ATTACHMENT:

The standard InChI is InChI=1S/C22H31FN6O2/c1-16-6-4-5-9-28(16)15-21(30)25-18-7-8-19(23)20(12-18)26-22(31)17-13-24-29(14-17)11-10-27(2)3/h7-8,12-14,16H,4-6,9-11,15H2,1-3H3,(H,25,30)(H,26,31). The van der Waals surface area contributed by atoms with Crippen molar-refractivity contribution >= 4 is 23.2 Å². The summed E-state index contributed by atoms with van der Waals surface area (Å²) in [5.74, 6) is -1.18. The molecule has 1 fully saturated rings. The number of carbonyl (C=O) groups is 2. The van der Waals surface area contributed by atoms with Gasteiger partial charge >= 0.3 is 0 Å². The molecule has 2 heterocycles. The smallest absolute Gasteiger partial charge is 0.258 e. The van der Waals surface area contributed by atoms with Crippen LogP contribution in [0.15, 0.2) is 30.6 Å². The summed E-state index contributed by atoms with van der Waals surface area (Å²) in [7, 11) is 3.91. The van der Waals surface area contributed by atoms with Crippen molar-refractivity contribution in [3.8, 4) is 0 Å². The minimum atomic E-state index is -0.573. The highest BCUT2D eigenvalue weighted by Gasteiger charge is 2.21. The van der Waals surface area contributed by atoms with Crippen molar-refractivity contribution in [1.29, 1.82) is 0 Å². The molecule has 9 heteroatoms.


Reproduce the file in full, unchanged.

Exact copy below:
The standard InChI is InChI=1S/C22H31FN6O2/c1-16-6-4-5-9-28(16)15-21(30)25-18-7-8-19(23)20(12-18)26-22(31)17-13-24-29(14-17)11-10-27(2)3/h7-8,12-14,16H,4-6,9-11,15H2,1-3H3,(H,25,30)(H,26,31). The van der Waals surface area contributed by atoms with Crippen molar-refractivity contribution >= 4 is 23.2 Å². The summed E-state index contributed by atoms with van der Waals surface area (Å²) in [5.74, 6) is -1.18. The molecule has 1 fully saturated rings. The number of carbonyl (C=O) groups is 2. The van der Waals surface area contributed by atoms with Gasteiger partial charge >= 0.3 is 0 Å². The molecule has 2 heterocycles. The smallest absolute Gasteiger partial charge is 0.258 e. The van der Waals surface area contributed by atoms with Crippen LogP contribution in [0.15, 0.2) is 30.6 Å². The summed E-state index contributed by atoms with van der Waals surface area (Å²) in [7, 11) is 3.91. The van der Waals surface area contributed by atoms with Crippen molar-refractivity contribution in [3.8, 4) is 0 Å². The minimum atomic E-state index is -0.573. The highest BCUT2D eigenvalue weighted by Gasteiger charge is 2.21. The van der Waals surface area contributed by atoms with Crippen molar-refractivity contribution in [1.29, 1.82) is 0 Å². The molecule has 9 heteroatoms.